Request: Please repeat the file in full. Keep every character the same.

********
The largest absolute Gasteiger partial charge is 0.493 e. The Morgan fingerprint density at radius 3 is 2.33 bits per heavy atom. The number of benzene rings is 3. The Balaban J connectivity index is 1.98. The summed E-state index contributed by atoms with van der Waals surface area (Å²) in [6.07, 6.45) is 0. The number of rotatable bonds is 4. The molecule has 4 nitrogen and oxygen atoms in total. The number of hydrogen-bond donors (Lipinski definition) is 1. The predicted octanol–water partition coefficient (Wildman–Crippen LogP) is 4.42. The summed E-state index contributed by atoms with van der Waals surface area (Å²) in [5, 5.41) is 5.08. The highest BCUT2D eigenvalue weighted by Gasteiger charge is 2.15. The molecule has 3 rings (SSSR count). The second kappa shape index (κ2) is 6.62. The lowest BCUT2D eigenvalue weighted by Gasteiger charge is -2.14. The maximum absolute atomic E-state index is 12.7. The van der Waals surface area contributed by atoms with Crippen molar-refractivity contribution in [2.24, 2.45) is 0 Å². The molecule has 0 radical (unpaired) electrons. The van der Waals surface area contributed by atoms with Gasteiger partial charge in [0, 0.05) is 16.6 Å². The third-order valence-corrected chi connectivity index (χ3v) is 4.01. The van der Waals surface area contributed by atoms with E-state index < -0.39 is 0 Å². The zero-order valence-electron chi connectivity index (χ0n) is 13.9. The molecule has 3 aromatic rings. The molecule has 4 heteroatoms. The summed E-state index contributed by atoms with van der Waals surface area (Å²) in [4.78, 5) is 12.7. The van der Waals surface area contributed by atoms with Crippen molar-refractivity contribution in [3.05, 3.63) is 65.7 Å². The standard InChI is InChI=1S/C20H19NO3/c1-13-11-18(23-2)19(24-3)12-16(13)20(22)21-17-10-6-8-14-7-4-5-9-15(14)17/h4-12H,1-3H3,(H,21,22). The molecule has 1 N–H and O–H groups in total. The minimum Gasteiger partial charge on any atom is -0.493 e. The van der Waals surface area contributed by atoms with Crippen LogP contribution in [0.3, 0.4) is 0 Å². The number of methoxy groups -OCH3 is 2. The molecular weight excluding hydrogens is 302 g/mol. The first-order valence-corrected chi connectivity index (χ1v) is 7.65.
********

The largest absolute Gasteiger partial charge is 0.493 e. The Morgan fingerprint density at radius 3 is 2.33 bits per heavy atom. The number of benzene rings is 3. The Balaban J connectivity index is 1.98. The summed E-state index contributed by atoms with van der Waals surface area (Å²) in [6.07, 6.45) is 0. The number of rotatable bonds is 4. The molecule has 4 nitrogen and oxygen atoms in total. The number of hydrogen-bond donors (Lipinski definition) is 1. The predicted octanol–water partition coefficient (Wildman–Crippen LogP) is 4.42. The summed E-state index contributed by atoms with van der Waals surface area (Å²) in [5, 5.41) is 5.08. The highest BCUT2D eigenvalue weighted by Gasteiger charge is 2.15. The molecule has 3 rings (SSSR count). The second kappa shape index (κ2) is 6.62. The lowest BCUT2D eigenvalue weighted by Gasteiger charge is -2.14. The maximum absolute atomic E-state index is 12.7. The van der Waals surface area contributed by atoms with Crippen molar-refractivity contribution in [2.24, 2.45) is 0 Å². The molecule has 0 radical (unpaired) electrons. The van der Waals surface area contributed by atoms with Gasteiger partial charge in [0, 0.05) is 16.6 Å². The third-order valence-corrected chi connectivity index (χ3v) is 4.01. The van der Waals surface area contributed by atoms with E-state index < -0.39 is 0 Å². The zero-order valence-electron chi connectivity index (χ0n) is 13.9. The molecule has 3 aromatic rings. The molecule has 4 heteroatoms. The summed E-state index contributed by atoms with van der Waals surface area (Å²) in [4.78, 5) is 12.7. The van der Waals surface area contributed by atoms with Crippen molar-refractivity contribution in [3.05, 3.63) is 65.7 Å². The standard InChI is InChI=1S/C20H19NO3/c1-13-11-18(23-2)19(24-3)12-16(13)20(22)21-17-10-6-8-14-7-4-5-9-15(14)17/h4-12H,1-3H3,(H,21,22). The molecule has 1 N–H and O–H groups in total. The minimum Gasteiger partial charge on any atom is -0.493 e. The van der Waals surface area contributed by atoms with Crippen LogP contribution in [0.3, 0.4) is 0 Å². The number of methoxy groups -OCH3 is 2. The molecular weight excluding hydrogens is 302 g/mol. The first-order valence-corrected chi connectivity index (χ1v) is 7.65.